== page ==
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Siege of Lathom House

The Siege of Lathom House was a military confrontation between Parliamentary Army and a Royalist stronghold in Lancashire. It lasted from late February to late May of 1644, when the siege was lifted.

Background

A loyal Royalist, James Stanley, 7th Earl of Derby, the lord at Lathom House was ordered by Charles I to fortify the Isle of Man against a possible Scottish invasion, and then on to the northern campaign. His wife, Charlotte de la Tremoüille was left in charge of what turned out to be the last remaining Royalist stronghold in Lancashire. Thomas Fairfax saw Stanley's absence as an opportunity to strengthen the Long Parliament's position in Lancashire and set out to conquer Lathom House. Immediately after the fall of Warrington, the Roundheads requested that the countess acknowledge the parliament and surrender her house, but she refused on the grounds that doing so would dishonour her husband. But she offered to limit herself to defending her home, and this postponed further attacks on her position.

The siege

When Fairfax arrived at Lathom House in February, the countess had made every effort to conceal the strength of the castle's fortifications. Fairfax demanded that the countess surrender Lathom House to him. She asked for a week to consider his offer, and then insisted that it was only appropriate that he visit her at Lathom House for further negotiations. He was received as an honored guest, but the entire household categorically rejected his terms for surrendering. He gave her two more days to consider her situation. The emissary sent two days later was scornfully dismissed.

The siege began with 2,000 Parliamentary soldiers, 500 on horse, and 1500 on foot; against a garrison of 300. The fortifications of Lathom House consisted of:

  • Outer walls and embankments six feet thick
  • An 8-yard moat
  • 9 towers, each with six cannon, three pointing in either direction, and the Eagle Tower providing an excellent overview of the battlefield.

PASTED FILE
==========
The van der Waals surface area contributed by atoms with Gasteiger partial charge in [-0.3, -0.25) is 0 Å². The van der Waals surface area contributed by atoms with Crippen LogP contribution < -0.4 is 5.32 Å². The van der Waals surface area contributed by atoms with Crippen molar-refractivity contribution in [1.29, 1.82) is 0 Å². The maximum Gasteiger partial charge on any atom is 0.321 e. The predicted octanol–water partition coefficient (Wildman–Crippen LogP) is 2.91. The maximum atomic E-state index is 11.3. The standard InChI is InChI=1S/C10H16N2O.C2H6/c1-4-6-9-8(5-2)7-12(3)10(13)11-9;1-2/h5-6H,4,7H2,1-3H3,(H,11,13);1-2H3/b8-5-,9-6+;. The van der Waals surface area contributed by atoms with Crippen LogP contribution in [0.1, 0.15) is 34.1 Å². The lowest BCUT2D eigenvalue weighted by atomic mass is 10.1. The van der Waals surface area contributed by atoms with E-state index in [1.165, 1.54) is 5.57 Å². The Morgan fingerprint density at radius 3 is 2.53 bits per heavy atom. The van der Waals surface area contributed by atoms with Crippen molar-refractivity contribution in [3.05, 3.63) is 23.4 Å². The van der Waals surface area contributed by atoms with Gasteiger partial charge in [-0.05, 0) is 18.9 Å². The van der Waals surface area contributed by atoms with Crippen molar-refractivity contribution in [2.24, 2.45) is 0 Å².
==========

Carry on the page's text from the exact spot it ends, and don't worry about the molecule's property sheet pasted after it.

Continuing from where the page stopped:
In addition, the castle was at the lowest point in the middle of an open expanse that allowed excellent views of the enemy's activities. Lady Charlotte had assembled a militia of seasoned marksmen who were able to inflict significant losses by sniping.

John Seacome, historian of the House of Stanley wrote in the 18th century:

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...upon a flat, upon a moorish, springy, and spumous ground ; was at the time of the siege encompassed by a strong wall of two yards thick. Upon the wall were nine towers flanking each other, and in every tower were six pieces of ordnance, that played three the one way and three the other. Within the wall was a moat, eight yards wide and two yards deep; upon the brink of the moat, between the wall and the graff, was a strong row of palisadoes surrounding the whole, and, to add to these securities, there was a high tower, called the Eagle Tower, in the midst of the house, sur rounding (surmounting?) all the rest ; and the gatehouse was also a strong and high building, with a strong. tower on each side of it; and in the entrance to the first court, upon the top of these towers, were placed the best and choicest marksmen, who had been accustomed to attend the Earl in his field sports, with their fowling-pieces, which they levelled at the enemy, marking particularly the officers wherever they appeared in their trenches. Nature seemed to have formed the house for a stronghold. The situation of the house might be compared to the palm of a man's hand-flat in the middle and covered with rising ground around it, so that during the siege the enemy was never able to raise a battery against it, or to make a single practicable breach in the wall. The works of the besiegers formed a line of circumvallation drawn round about the house at the distance of 60 or 100 or 200 yards from the wall, as best suited the ground, consisting of an open trench, a yard of ditch, and a yard of turf, with eight sconces raised in such places as might annoy the besieged in the sally, directis lateribus, and in some places staked and palisadoed.[Memoirs; containing a genealogical and historical account of the ancient and honourable house of Stanley, from the Conquest to the death of James, Earl of Derby in the year 1735; as also a full description of the Isle of Man, &c. SEACOME. John 2 pt. Liverpool: Printed by A[dam] Saddler, [1741.] 4o. {139.c.23. } ]